I was able to find a recipe for Bobby’s blue corn pancakes on the Food Network Web site, but it’s a little different from the one in his Mesa Grill cookbook. Whatever recipe you use, I’m sure they’ll turn out delicious!

Pan Fried Halibut

There’s really only so many ways you can cook fish, but I find that the application and the sauce make all the difference in the world. Since Billy is trying some fish for the first time lately, I’ve been trying to come up with some ways to make the “fish” taste less noticeable. In my opinion, sauce is one of the best ways to do that.

Last week, we drenched a nice piece of halibut in some flour than seared/fried it in a pan over medium-high heat. This created a nice crust without being too unhealthy, plus it was the perfect vehicle for a nice lemon butter sauce. The halibut took about 15 minutes to cook all the way through, but it was a pretty thick fillet. We let each side get a nice brown color to it before flipping.

Here’s what you’ll need for the sauce:
– 2 tbsp butter
– 1 shallot, diced
– 2 to 3 garlic cloves, minced
– salt and pepper
– 1/2 cup white wine
– the juice of 1/2 a lemon
– about 1/4 cup heavy cream

This is a really simple sauce, and it’s great on any kind of fish (we also like to put it on rice or quinoa for a little extra flavor). Melt the butter in a small saucepan over medium heat. Once it’s hot, add the shallots the the pan and saute until they start to turn translucent, about two minutes. Add the garlic to the pan and let it and the shallots sweat out and cook through. Season with salt and pepper. Next, add the wine and lemon juice to the pan, bring to a simmer and let it reduce by half, about five minutes. Finally, add the cream to the pan, a little at a time (you might not use the entire quarter-cup). I usually let the cream mix in with everything and decide by how the sauce looks whether or not I want to add more. And…that’s it! Spoon the sauce over the fish and you’re good to go!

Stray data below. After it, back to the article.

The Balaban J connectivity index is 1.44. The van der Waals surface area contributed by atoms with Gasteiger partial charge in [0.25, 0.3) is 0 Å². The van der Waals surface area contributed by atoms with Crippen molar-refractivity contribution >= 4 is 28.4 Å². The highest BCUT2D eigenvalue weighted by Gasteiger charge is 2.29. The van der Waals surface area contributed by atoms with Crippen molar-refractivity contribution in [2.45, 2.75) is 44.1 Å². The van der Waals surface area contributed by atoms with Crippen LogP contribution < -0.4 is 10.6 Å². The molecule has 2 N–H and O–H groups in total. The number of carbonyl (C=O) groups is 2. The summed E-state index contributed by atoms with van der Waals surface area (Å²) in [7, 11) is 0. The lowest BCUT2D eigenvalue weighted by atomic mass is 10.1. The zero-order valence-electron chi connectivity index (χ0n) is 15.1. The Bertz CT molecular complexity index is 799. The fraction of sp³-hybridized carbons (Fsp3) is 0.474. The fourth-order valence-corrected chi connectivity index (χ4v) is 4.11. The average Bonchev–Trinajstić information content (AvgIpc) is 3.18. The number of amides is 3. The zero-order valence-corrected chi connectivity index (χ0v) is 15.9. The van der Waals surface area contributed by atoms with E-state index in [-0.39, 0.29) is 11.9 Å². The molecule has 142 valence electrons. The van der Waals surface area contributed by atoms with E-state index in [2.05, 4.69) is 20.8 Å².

The crust on the halibut was awesome. It gave the outside of the fish a perfect crunch, but also helped keep the fish nice and moist inside. The sauce really complimented the fish well, giving it the perfect amount of lemon flavor as well as a little texture and crunch from the shallot. We decided to give quinoa another shot, and this time it turned out really good. We used a full two cups of chicken stock to cook it, rather than half stock-half water like last time (thanks for the tip, Jenn!). It’s a great alternative to rice, and also soaked up the sauce really well…definitely a good combination!

Shrimp Curry

Lately, Billy and I have been paying extra attention to what we eat. Not necessarily to make big changes in our diet, but to be aware of what we’re eating and to try to stay on a healthy track. My opinion has always been, if you’re cooking it…it’s probably a lot healthier than going out to eat. Which is true, for the most part. But, I decided to go out and buy a few healthy-eating cookbooks anyway to make sure that we are actually on the right page.

We made this shrimp curry recipe that’s featured in a book by the American Institute for Cancer Research called The New American Plate. The book is awesome! It’s more than a cookbook, actually. It’s got a pretty long introduction section that explains why American’s are more unhealthy and overweight than ever. It also explains how to prepare a “proper” meal with the right portions of meats and veggies. Anyway, the shrimp curry recipe was really good, and can easily be altered to include the meats and veggies you like most.

Here’s what you’ll need:
– 1 tbsp cornstarch
– 2 tsp curry powder (or more if you like)
– 1/2 tsp sugar
– 1 tbsp (reduced-sodium) soy sauce
– 3/4 cup chicken broth
– 3 tsp oil (the recipe calls for canola or peanut, two of the healthiest oils, but whatever you have on hand is fine)